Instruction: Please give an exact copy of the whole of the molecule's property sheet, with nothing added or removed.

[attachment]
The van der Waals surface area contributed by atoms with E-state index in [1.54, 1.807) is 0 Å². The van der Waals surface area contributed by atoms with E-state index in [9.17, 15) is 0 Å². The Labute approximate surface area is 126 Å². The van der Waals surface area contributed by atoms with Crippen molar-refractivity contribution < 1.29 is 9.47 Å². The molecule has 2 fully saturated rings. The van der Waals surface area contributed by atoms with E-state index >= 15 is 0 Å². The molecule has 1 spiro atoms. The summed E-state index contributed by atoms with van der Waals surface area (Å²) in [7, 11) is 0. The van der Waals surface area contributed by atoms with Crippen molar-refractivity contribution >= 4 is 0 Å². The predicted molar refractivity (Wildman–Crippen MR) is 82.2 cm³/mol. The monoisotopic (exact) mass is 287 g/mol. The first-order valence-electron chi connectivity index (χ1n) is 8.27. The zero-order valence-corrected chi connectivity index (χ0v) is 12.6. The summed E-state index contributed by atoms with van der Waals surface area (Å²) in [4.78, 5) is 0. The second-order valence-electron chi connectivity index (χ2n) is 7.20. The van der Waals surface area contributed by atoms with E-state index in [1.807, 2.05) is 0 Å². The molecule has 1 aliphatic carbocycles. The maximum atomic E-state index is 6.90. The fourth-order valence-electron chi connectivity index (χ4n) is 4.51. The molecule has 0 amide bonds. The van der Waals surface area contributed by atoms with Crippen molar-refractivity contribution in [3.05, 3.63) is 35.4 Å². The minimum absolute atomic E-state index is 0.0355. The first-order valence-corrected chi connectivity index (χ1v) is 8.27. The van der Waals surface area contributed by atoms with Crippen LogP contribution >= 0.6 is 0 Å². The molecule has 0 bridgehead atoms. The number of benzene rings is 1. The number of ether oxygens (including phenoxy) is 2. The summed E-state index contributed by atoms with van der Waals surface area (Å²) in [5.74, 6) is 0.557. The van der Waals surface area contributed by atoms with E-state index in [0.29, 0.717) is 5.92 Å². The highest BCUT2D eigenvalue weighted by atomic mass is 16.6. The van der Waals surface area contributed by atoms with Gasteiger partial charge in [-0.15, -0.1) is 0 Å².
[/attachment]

The van der Waals surface area contributed by atoms with E-state index in [1.54, 1.807) is 0 Å². The van der Waals surface area contributed by atoms with E-state index in [9.17, 15) is 0 Å². The Labute approximate surface area is 126 Å². The van der Waals surface area contributed by atoms with Crippen molar-refractivity contribution < 1.29 is 9.47 Å². The molecule has 2 fully saturated rings. The van der Waals surface area contributed by atoms with E-state index >= 15 is 0 Å². The molecule has 1 spiro atoms. The summed E-state index contributed by atoms with van der Waals surface area (Å²) in [7, 11) is 0. The van der Waals surface area contributed by atoms with Crippen molar-refractivity contribution >= 4 is 0 Å². The predicted molar refractivity (Wildman–Crippen MR) is 82.2 cm³/mol. The monoisotopic (exact) mass is 287 g/mol. The first-order valence-electron chi connectivity index (χ1n) is 8.27. The zero-order valence-corrected chi connectivity index (χ0v) is 12.6. The summed E-state index contributed by atoms with van der Waals surface area (Å²) in [4.78, 5) is 0. The second-order valence-electron chi connectivity index (χ2n) is 7.20. The van der Waals surface area contributed by atoms with E-state index in [1.807, 2.05) is 0 Å². The molecule has 1 aliphatic carbocycles. The maximum atomic E-state index is 6.90. The fourth-order valence-electron chi connectivity index (χ4n) is 4.51. The molecule has 0 amide bonds. The van der Waals surface area contributed by atoms with Crippen molar-refractivity contribution in [3.05, 3.63) is 35.4 Å². The minimum absolute atomic E-state index is 0.0355. The first-order valence-corrected chi connectivity index (χ1v) is 8.27. The van der Waals surface area contributed by atoms with Crippen LogP contribution >= 0.6 is 0 Å². The molecule has 0 bridgehead atoms. The number of benzene rings is 1. The number of ether oxygens (including phenoxy) is 2. The summed E-state index contributed by atoms with van der Waals surface area (Å²) in [5.74, 6) is 0.557. The van der Waals surface area contributed by atoms with E-state index in [0.29, 0.717) is 5.92 Å². The highest BCUT2D eigenvalue weighted by atomic mass is 16.6. The van der Waals surface area contributed by atoms with Gasteiger partial charge in [-0.15, -0.1) is 0 Å².